Imagine, for a moment, the possibilities: Organs and joints that never fail, bones that never break, neurons that never misfire, muscles that never tear, and cells that never damage. Invincibility at its very best.
Mankind is well on its way to achieving such immortality with science-fiction-inspired technological advancements like 3D-printed tissue, artificial hearts, smartphone-controlled arms, spray-on skin, exoskeletons, and brain-computer interface devices.
The latter innovation, supported by a growing cache of scientific research, fulfills humankind’s decades-long dream to harness cerebral electricity to directly control machinery and/or non-working body parts. Though still in its early stages, the technology has already been used to help a paralyzed teenager kick a soccer ball, and a quadriplegic man regain control of his hand, wrist, and fingers. “It’s certainly a huge challenge to restore movement to a paralyzed limb,” quadriplegic Ian Burkhart acknowledges in a video posted to the Battelle Memorial Institute website. The 28-year-old Ohio resident was paralyzed in a 2010 diving accident.
“The biggest thing is it has to be speculative because that’s how you make the big leaps forward,” Burkhart says in the Battelle video. “It has to be seen as something that can’t be done. Yes, there might be something that’s way too far-fetched and isn’t realistic, but if you put the right team together...I think it’s something that can be done. Take those wild ideas so that way you can push science forward.”
Burkhart has helped push science forward by participating in a five-year study of Battelle’s BCI technology (NeuroLife). Conducted in collaboration with Ohio State University Wexner Medical Center doctors, the analysis proved it possible for paralyzed patients to move their hands and fingers via mere thought.
Such mental prowess (and promise) is substantiated by various other BCI devices in development: Carnegie Mellon and University of Minnesota researchers, for example, have built a mind-controlled robotic arm capable of continuously tracking and following a computer cursor, while BrainGate Consortium’s brain-computer interface technology has proven its worth with tetraplegic study participants.
BrainGate’s investigational device features an internal neural signal sensor that detects the signs presaging intended movements in the brain’s cortex. Those signals are then decoded and routed to an external device. The implantable sensor houses a baby aspirin-sized chip with 100 electrode sensors—each thinner than a human hair—that can detect the brain’s electrical activity.
Developing electronic components small enough for human implantation requires a proficiency in miniaturization, custom design, enhanced functionality, and material selection, among others. It also demands tremendous flexibility, as the Internet of Things, big data, and analytics continue to pervade the $400 billion global medtech market.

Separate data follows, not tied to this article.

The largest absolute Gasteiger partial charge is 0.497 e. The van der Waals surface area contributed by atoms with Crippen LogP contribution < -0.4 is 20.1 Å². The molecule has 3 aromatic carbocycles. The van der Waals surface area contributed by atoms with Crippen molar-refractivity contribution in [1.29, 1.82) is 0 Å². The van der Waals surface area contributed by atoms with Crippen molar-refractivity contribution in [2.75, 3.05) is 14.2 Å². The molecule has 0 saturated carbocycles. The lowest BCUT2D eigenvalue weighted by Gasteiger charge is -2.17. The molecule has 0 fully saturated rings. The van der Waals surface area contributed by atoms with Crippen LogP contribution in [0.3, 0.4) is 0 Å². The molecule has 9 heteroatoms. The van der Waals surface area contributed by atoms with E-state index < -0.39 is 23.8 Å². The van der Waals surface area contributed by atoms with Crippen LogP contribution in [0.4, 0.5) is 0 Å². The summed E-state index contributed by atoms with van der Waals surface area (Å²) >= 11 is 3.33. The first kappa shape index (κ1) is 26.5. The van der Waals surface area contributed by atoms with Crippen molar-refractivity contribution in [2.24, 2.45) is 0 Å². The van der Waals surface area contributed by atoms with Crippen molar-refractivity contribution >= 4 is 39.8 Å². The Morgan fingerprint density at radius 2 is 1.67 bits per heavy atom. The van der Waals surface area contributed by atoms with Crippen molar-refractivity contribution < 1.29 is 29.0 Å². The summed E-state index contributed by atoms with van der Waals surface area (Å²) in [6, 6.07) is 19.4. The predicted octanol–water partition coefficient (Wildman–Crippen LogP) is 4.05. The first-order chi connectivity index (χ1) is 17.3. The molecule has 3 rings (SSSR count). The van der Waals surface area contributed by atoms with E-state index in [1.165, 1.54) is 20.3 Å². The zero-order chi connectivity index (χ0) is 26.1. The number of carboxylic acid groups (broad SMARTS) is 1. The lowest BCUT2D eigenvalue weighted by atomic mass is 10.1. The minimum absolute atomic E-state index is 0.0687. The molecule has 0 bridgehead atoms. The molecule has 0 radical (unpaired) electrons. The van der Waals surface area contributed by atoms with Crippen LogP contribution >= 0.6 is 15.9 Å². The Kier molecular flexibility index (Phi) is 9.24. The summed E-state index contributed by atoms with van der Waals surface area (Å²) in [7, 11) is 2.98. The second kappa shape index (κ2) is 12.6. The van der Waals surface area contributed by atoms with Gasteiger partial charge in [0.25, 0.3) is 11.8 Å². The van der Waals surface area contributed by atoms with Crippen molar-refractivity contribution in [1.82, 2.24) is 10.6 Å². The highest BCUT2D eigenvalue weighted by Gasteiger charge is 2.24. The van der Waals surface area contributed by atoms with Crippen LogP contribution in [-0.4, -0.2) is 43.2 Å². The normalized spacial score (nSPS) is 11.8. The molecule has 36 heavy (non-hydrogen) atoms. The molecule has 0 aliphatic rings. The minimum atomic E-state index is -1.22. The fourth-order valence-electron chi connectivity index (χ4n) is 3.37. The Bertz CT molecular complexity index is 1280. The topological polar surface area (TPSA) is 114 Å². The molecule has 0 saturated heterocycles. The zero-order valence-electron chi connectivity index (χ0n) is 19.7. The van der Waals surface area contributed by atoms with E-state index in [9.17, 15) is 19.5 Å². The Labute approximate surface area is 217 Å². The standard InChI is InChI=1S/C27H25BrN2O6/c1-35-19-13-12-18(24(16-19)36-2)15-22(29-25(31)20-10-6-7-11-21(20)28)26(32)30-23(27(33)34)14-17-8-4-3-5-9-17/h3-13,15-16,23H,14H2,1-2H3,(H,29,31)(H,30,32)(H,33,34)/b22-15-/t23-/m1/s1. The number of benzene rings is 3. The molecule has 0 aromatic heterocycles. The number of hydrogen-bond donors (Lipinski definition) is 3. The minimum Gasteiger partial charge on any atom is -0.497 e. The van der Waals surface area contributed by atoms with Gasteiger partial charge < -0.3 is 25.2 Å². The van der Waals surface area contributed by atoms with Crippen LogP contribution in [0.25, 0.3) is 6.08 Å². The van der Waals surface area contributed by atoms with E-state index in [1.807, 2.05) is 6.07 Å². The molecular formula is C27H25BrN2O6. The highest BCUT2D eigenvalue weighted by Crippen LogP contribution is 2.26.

To better understand the factors and trends influencing the custom medical electronics market (both now and in the future), Medical Product Outsourcing spoke with numerous industry professionals over the last few weeks. Input came from:
Farshid Allahakbari, head of the electrical engineering team at Irvine, Calif.-based FUTEK Advanced Sensor Technology Inc., a manufacturer of load cells, torque sensors, pressure sensors, multi-axis sensors, and related instruments/software.
Drew Bratton, sales manager at Plastics One Inc., a Roanoke, Va.-headquartered medical contract manufacturer.
Brian Burke, sales manager at BAYCABLE, a custom cable and cable assembly solutions provider located in Fremont, Calif.
David Cianciolo and Patrick Kinyanjui, engineering director and principal engineer, respectively, at Fischer Connectors, a global manufacturer of high-performance push-pull circular connectors and cable assemblies.
Christian Fritz, sales director, Motion Control & Electronics, at maxon group, a Swiss manufacturer and supplier of high-precision drive systems.
Bala Kashi, business development manager, Medical Sensors, at TE Connectivity Ltd., a global manufacturer of connectivity and sensor solutions for various industries, including energy, medical technology, data communications, transportation, industrial applications, and the home.
Mike Labbe, R&D director at Valtronic, an electronics manufacturing services developer of highly complex printed circuit boards, hybrid circuits, and complete medical devices.
Michael Barbella: What factors must be taken into consideration when designing custom electronic components for medical devices?
Drew Bratton: When designing custom electronics components, there are many attributes to focus on. To list some of the inputs to our design and development process; functional, electrical, software, environmental performances, physical characteristics, user and patient safety considerations, and target cost. Plastics One has invested in developing an integrated system to guide our development of complete custom electrode following ISO 13485 guidelines to ensure no inputs are not reviewed.
Brian Burke: Are the devices going in the body? Will autoclave be needed? (Multi-use cleaning procedures). Can the market bear another player in the chosen segment? Is the idea manufacturable and repeatable in production? Are the customer’s engineers open to our knowledge and know-how?
David Cianciolo: When dealing with a connectivity solution in medical devices, you have to know what Medical Device Class of the equipment is. That will determine the risk level and the degree of validation required. Higher Device Classes will require more scrutiny, testing, and higher validation quantities